Bill Hornets writes…
When I was a small boy – a very small boy – my Mother would bring me from our London home to a small village in the heart of England. It was where my family came from. We’ve been there for 900 years – we came over with The Conqueror.
My country not long before had been fighting a terrible war. We had won, but England was on its knees. We had nothing. Nothing, that is, except rationing and help to come.
The first time I was conscious of Americans was when open lorries rumbled through the village full of soldiers. The soldiers were laughing and bright. My mother held me up to wave.
“Hi kid, catch!” One of them threw an orange ball to me, then came a short yellow stick and a bright package. An orange, a banana and a pack of sweets.
I’d never seen an orange or a banana before.
All the village kids got presents: the old men tobacco and the mothers cigarettes. These soldiers were GI Joes from a nearby base. Farm boys, city boys, suburban boys, “American Boys”. They weren’t told to be generous, they were not under orders. They just did it. And did it with that bright-faced enthusiasm that is American.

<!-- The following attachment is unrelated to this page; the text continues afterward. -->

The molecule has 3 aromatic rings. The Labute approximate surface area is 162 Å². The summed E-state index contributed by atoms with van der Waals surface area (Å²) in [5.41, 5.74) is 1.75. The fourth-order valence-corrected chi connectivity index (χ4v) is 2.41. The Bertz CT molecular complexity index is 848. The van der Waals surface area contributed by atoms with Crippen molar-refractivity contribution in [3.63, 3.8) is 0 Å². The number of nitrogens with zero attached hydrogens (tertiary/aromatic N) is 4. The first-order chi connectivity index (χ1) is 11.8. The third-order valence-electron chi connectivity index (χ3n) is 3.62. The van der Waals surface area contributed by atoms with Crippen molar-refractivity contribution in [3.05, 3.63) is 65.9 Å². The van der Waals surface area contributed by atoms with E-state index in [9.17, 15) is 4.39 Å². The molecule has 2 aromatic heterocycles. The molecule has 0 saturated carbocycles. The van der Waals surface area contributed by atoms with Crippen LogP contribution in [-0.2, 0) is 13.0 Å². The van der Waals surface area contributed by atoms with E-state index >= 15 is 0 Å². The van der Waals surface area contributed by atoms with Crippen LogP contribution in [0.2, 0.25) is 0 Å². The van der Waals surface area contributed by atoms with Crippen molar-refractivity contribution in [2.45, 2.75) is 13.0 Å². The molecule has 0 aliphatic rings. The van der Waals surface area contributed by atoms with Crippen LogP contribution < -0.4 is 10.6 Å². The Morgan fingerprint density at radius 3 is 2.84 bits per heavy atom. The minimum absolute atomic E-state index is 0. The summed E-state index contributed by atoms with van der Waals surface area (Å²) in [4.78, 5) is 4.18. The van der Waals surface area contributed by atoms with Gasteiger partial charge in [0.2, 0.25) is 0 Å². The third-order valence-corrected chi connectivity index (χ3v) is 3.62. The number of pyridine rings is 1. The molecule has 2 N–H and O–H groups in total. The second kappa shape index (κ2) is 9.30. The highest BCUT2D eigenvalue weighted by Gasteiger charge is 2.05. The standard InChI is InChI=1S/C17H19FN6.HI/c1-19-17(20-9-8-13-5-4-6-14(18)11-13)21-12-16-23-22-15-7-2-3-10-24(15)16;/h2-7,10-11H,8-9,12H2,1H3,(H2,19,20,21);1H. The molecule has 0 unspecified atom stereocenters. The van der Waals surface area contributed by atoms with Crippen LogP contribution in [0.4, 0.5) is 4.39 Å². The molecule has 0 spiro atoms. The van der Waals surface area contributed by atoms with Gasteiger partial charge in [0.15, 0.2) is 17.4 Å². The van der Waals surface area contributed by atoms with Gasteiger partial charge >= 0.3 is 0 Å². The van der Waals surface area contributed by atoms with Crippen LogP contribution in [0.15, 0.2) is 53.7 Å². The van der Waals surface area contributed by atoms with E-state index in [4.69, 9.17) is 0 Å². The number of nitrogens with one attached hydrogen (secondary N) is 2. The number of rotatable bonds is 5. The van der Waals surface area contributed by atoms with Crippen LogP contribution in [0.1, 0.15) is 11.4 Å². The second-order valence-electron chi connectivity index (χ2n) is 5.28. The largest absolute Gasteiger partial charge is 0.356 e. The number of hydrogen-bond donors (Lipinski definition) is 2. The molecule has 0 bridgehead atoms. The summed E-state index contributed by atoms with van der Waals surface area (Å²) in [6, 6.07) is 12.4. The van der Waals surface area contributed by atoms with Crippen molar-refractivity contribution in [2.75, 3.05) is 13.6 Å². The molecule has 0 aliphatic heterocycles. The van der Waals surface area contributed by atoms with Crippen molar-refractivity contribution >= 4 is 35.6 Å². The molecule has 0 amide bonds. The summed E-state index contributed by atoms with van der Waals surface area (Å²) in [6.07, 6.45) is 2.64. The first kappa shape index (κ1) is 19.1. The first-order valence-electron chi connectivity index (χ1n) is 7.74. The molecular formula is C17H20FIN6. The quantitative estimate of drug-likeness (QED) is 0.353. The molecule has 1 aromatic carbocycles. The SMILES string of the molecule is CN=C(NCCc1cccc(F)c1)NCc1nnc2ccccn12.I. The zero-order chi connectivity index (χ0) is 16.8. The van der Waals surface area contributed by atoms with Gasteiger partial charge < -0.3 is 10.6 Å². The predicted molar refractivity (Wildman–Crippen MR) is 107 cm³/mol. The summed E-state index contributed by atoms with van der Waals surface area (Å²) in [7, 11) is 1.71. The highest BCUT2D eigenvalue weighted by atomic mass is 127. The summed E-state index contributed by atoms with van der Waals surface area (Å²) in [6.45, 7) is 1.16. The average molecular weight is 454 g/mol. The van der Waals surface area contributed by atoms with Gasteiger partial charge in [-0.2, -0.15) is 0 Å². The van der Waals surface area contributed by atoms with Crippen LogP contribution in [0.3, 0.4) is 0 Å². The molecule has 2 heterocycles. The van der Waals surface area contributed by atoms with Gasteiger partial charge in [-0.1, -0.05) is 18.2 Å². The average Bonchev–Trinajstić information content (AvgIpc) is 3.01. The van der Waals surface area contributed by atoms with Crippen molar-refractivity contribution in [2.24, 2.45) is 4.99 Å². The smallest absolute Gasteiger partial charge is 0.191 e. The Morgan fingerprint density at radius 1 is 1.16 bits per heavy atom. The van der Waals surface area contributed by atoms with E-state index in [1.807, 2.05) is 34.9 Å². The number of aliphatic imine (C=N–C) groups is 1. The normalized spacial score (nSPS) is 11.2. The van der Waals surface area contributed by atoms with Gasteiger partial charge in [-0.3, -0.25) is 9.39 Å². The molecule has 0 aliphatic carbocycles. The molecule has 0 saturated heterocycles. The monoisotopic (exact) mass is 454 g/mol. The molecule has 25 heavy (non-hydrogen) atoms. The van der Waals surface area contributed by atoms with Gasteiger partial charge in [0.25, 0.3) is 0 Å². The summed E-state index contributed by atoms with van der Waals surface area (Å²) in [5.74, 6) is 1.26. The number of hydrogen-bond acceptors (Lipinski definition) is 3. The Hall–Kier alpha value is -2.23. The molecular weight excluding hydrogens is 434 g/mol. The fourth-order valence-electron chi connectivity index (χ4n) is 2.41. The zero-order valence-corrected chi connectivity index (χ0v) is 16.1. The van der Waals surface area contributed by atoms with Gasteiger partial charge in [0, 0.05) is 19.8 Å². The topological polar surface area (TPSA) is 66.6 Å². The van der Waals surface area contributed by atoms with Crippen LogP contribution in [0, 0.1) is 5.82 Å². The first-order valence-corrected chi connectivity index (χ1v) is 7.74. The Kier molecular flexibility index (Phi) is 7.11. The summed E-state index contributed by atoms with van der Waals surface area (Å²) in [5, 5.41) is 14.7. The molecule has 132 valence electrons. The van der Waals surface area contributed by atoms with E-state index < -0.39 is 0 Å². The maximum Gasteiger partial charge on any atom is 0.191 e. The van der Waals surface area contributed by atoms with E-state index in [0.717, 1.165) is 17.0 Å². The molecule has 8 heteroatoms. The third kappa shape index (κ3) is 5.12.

I was reminded of this a short while ago when the Wall Street Journal published an article – by Edward Helmore – on me and my shops. The response has been marvellous – not just with orders at Hornets online shop, but with emails, with compliments, good wishes – a rush of interest and enthusiasm that has come across the Atlantic.
That bright-faced enthusiasm that I first saw as a very small boy.
David Tucker, an American friend who owns London Walks has been in London for thirty years. He’s 6”3’ with a big personality full of warmth and humour. He was coming towards our shops. My nephew, an actor, used his actor’s turn of phrase:
“Here comes Dave… he’d have been at the Alamo, he wouldn’t have gone home”.
Indeed he wouldn’t.
I thought of those soldiers, those bright-faced boys, back when I was a very small boy. They had left friends on the battlefields of Europe, who had faced their personal Alamos, and didn’t get home.
Gentlemen you were not boys: you were Men. I thank all of you as I do Americans for that bright-faced enthusiasm and generosity of spirit that is America.